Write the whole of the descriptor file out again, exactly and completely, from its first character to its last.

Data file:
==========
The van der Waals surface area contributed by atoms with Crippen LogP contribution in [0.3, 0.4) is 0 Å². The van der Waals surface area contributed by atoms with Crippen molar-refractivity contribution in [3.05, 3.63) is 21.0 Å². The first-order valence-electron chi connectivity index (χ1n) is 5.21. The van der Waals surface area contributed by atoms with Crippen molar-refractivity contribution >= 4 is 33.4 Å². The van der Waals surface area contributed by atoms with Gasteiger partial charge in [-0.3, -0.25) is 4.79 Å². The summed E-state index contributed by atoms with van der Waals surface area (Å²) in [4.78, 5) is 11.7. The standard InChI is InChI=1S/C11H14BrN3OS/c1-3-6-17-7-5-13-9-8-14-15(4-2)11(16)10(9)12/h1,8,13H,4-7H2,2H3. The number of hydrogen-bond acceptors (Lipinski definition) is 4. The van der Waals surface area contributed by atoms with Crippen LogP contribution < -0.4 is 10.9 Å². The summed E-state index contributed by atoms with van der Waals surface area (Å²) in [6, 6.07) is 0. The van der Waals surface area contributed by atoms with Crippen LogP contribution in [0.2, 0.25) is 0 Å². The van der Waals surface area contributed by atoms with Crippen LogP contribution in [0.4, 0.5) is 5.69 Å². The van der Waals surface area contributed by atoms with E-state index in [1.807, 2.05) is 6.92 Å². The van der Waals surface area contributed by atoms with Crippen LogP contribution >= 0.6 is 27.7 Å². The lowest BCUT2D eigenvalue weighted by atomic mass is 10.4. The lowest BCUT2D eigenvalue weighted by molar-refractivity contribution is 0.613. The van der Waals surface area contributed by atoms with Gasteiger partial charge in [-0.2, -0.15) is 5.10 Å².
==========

The van der Waals surface area contributed by atoms with Crippen LogP contribution in [0.3, 0.4) is 0 Å². The van der Waals surface area contributed by atoms with Crippen molar-refractivity contribution in [3.05, 3.63) is 21.0 Å². The first-order valence-electron chi connectivity index (χ1n) is 5.21. The van der Waals surface area contributed by atoms with Crippen molar-refractivity contribution >= 4 is 33.4 Å². The van der Waals surface area contributed by atoms with Gasteiger partial charge in [-0.3, -0.25) is 4.79 Å². The summed E-state index contributed by atoms with van der Waals surface area (Å²) in [4.78, 5) is 11.7. The standard InChI is InChI=1S/C11H14BrN3OS/c1-3-6-17-7-5-13-9-8-14-15(4-2)11(16)10(9)12/h1,8,13H,4-7H2,2H3. The number of hydrogen-bond acceptors (Lipinski definition) is 4. The van der Waals surface area contributed by atoms with Crippen LogP contribution < -0.4 is 10.9 Å². The summed E-state index contributed by atoms with van der Waals surface area (Å²) in [6, 6.07) is 0. The van der Waals surface area contributed by atoms with Crippen LogP contribution in [0.2, 0.25) is 0 Å². The van der Waals surface area contributed by atoms with Crippen LogP contribution in [0.4, 0.5) is 5.69 Å². The van der Waals surface area contributed by atoms with E-state index in [1.807, 2.05) is 6.92 Å². The van der Waals surface area contributed by atoms with Crippen LogP contribution >= 0.6 is 27.7 Å². The lowest BCUT2D eigenvalue weighted by atomic mass is 10.4. The lowest BCUT2D eigenvalue weighted by molar-refractivity contribution is 0.613. The van der Waals surface area contributed by atoms with Gasteiger partial charge in [-0.2, -0.15) is 5.10 Å².